Seven years ago William Buist left the comfort of the corporate world to start his own consultancy. Here he shares some secrets of how to start (successfully) from scratch
I’ve learnt a lot about what it takes to start a business since I left Lloyds TSB Insurance in August 2001, after seven years. Now, a further seven years on, it’s good to look back with some pride at how I have built my own consultancy.
There are many reasons why my practice has succeeded, but I have chosen to focus on one of the most important elements: how to attract new clients through marketing, advertising and, most of all, networking.
When you work for a big organisation, the team is bigger and includes many specialists. When I went solo, I soon realised all the jobs I’d never really understood at Lloyds TSB still need to be done in a smaller business – marketing, sales, product development, accounting, taxation and so on.
Marketing and advertising are key for attracting clients. But whatever your skills base, you won’t have them all. I used an agency when I was setting up, recognising that although you can save money by doing some things yourself, using experts at the right time is lower risk and more efficient.
This was a decision that I would repeat many times as the business expanded (Plus, the real cost of doing it yourself rarely factors in the cost of messing it up).
So, the business has been set up, the stationery has been printed, the business cards are ready and the phone is firmly on the hook. Most of your old networks probably aren’t your potential customers and they aren’t calling anyway. People need to know that you exist.
You can’t be successful without clients, so any strategy that doesn’t have gaining clients at its core might mean you run out of the financial resources you need to realise your goals.
You need visibility. The web is a great place for this, but it’s a massive sea; you won’t be seen unless you can define who your target clients are and understand what they will be searching for.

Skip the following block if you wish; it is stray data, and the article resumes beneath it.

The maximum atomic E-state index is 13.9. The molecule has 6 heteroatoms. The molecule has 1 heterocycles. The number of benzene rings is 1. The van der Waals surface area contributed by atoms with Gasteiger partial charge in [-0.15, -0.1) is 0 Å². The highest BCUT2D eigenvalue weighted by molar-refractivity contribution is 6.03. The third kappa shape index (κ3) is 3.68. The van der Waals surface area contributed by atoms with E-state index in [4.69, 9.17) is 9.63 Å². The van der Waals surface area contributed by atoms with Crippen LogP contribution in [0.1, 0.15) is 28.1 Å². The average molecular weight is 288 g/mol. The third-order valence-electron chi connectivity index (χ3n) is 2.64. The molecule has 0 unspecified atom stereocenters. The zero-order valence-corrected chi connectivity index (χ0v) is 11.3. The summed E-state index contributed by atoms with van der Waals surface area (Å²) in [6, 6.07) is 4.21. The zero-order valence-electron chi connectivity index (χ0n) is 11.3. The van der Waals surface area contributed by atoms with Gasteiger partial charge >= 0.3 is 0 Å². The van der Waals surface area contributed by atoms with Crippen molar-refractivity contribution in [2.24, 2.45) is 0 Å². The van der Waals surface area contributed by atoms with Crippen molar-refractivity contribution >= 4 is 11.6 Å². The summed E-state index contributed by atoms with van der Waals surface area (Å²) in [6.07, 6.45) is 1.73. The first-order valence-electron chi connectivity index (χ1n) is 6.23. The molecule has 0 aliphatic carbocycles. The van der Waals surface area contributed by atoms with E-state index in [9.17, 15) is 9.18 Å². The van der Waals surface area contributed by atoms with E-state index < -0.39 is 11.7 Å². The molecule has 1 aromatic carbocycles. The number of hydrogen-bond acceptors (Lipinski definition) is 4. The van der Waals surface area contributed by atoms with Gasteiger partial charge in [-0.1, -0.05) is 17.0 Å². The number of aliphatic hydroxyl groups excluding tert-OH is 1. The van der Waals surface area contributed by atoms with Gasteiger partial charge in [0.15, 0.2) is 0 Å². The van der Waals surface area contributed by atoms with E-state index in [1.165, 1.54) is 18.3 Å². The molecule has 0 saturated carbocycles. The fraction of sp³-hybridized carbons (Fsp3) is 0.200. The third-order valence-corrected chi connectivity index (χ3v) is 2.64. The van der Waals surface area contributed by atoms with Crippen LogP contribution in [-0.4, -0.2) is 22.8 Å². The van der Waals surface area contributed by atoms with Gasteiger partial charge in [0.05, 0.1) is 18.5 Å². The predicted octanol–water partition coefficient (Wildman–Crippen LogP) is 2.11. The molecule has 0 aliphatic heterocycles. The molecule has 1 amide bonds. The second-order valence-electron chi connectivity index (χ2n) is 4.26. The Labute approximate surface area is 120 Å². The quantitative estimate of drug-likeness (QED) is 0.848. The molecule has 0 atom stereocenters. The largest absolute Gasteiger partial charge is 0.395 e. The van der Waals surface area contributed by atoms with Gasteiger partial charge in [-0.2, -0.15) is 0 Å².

Marketing and advertising make you visible to those who see it, but you must network too as this gives you more reach. Online networking gives you access to a global market and the chance to communicate at a personal level with thousands of people.
Remember that networking on behalf of a smaller company is different from meeting people as an employee of a large corporation. When I was at Lloyds TSB, people were more attracted to who I represented than who I was. Representing a much smaller player made me less interesting to many.
Acknowledging this led to a step change in my networking strategy and helped the business to expand. Any successful business has fans – people who tell others about the good service they have had. People who know, trust and respect you will become your advocates.
Only by building awareness can you hope that others will get to know you and become advocates. Again, you need to be visible and broadcast to a big potential audience. Be good, be noticeable – or be missed. But don’t be noticeable for just anything. You have to be consistent as you will be judged by first impressions.
As people learn more about you and your business, they will start to understand the way you work, the people you work with, the needs you meet and your target market.
However, they won’t yet become your advocate – your name will only come up when you are the obvious person to meet a particular need.
Advocacy comes from confidence, deep knowledge and the absolute trust that people have in you. You need to understand each other on many levels, to be open and to share a mutual respect. It is the last leg of the journey and the longest one.
Once you are trusted, a small referral is likely to be made. If it is well handled, and the person referred feels well looked after, he or she may become an advocate.
You can then expect to be mentioned regularly in the many conversations he or she will have with others.
The journey to advocacy is complete, but the journey to profitability over many years is just beginning. IT
William Buist, former head of business risk management and chief underwriter for Lloyds TSB Insurance, is now managing director of his own consultancy, Abelard Management Services (abelard-uk.com)